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Heatworx Gloves – heat protection AND dexterity

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July 28, 2006

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July 29, 2006 Having to work with very hot objects during our daily toil is thankfully not something most of us need to endure but it’s commonplace for many plumbers, metal fabricators, welders, steel workers and other industrial workers. Traditional heat gloves are known for protecting hands from high heat and flammable materials, but they're also known for what they can't do, which is to provide touch and feel that enables the user to perform detailed hands-on tasks.

Last year performance work glove manufacturer Ironclad showed around a concept glove which promised to change all that and it has now introduced its new Heatworx gloves which combine protection from high heat with exceptional dexterity and performance. The gloves incorporate a proprietary HotShield synthetic palm and Dupont Kevlar fabrics. HotShield has the look, feel and durability of leather, yet is heat and shrink resistant; water and oil repellent; and cut, puncture and abrasion resistant.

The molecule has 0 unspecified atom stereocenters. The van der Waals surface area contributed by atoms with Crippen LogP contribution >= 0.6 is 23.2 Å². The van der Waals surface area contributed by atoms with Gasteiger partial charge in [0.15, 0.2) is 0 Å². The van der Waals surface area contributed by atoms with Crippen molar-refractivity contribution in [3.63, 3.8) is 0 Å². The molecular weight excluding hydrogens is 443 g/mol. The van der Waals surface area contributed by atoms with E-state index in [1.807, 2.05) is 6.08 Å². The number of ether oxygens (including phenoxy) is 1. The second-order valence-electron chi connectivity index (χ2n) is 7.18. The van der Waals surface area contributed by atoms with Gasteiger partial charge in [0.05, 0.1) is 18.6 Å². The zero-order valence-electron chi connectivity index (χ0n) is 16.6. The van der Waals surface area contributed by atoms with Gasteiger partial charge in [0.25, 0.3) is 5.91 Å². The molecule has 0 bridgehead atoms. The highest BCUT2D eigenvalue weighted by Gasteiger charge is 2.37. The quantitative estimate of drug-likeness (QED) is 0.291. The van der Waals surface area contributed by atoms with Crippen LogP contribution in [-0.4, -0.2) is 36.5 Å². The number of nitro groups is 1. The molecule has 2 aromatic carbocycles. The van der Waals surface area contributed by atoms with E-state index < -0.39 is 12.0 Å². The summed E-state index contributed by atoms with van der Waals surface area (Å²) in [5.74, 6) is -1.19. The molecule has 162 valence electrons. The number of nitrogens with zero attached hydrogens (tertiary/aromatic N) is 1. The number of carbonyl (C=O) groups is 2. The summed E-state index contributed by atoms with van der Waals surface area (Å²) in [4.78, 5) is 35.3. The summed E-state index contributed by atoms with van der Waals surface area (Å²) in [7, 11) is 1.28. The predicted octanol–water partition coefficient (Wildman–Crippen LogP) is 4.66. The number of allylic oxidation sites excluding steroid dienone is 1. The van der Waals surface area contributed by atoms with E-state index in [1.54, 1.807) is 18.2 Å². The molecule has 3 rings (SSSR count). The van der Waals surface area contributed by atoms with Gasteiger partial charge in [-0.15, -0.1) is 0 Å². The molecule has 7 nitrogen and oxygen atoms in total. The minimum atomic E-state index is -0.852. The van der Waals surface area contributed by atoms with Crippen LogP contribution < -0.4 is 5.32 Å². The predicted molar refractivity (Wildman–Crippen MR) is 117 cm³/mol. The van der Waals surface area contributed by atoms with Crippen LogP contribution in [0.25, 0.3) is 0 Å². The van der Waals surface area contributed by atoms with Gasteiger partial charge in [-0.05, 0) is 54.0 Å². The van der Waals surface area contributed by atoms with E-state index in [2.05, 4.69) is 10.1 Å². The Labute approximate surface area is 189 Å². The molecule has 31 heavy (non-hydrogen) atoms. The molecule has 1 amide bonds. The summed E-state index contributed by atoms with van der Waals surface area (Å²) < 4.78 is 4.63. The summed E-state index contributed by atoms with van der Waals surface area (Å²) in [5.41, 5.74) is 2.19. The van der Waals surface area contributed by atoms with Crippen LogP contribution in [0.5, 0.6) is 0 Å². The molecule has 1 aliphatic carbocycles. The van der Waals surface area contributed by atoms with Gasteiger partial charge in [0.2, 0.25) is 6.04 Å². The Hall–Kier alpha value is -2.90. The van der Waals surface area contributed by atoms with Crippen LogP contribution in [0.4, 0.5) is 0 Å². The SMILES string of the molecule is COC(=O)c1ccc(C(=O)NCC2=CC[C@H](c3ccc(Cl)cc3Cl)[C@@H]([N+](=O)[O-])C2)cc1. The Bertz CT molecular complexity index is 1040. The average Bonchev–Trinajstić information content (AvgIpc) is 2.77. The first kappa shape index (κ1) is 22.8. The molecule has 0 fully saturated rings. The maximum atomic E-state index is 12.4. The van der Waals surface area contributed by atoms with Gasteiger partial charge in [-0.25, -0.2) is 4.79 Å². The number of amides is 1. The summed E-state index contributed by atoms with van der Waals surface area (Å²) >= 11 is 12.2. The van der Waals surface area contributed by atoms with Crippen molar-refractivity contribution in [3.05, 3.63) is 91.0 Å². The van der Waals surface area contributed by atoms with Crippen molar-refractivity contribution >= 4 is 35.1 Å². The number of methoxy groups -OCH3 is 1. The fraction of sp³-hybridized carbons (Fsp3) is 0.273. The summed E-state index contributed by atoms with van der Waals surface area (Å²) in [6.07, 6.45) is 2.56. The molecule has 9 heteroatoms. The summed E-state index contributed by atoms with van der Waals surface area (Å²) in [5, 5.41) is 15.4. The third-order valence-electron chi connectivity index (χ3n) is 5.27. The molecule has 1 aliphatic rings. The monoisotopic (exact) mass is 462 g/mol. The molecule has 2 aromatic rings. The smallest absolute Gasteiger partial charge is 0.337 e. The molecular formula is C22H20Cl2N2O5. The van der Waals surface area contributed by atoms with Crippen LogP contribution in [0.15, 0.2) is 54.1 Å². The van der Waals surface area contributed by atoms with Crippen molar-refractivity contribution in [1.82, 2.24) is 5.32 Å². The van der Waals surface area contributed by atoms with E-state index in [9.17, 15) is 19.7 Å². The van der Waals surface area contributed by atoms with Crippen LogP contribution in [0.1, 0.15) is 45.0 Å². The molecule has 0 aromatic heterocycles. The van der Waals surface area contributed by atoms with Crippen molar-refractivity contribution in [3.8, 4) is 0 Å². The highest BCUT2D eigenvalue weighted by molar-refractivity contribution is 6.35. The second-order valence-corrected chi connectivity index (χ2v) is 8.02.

The Heatworx line debuts with three glove styles with varying levels of heat, abrasion and cut resistance.

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About the Author
Mike Hanlon Mike grew up thinking he would become a mathematician, accidentally started motorcycle racing, got a job writing road tests for a motorcycle magazine while at university, and became a writer. As a travelling photojournalist during his early career, his work was published in a dozen languages across 20+ countries. He went on to edit or manage over 50 print publications, with target audiences ranging from pensioners to plumbers, many different sports, many car and motorcycle magazines, with many more in the fields of communication - narrow subject magazines on topics such as advertising, marketing, visual communications, design, presentation and direct marketing. Then came the internet and Mike managed internet projects for Australia's largest multimedia company, Telstra.com.au (Australia's largest Telco), Seek.com.au (Australia's largest employment site), top100.com.au, hitwise.com, and a dozen other internet start-ups before founding Gizmag in 2002. Now he writes and thinks. All articles by Mike Hanlon
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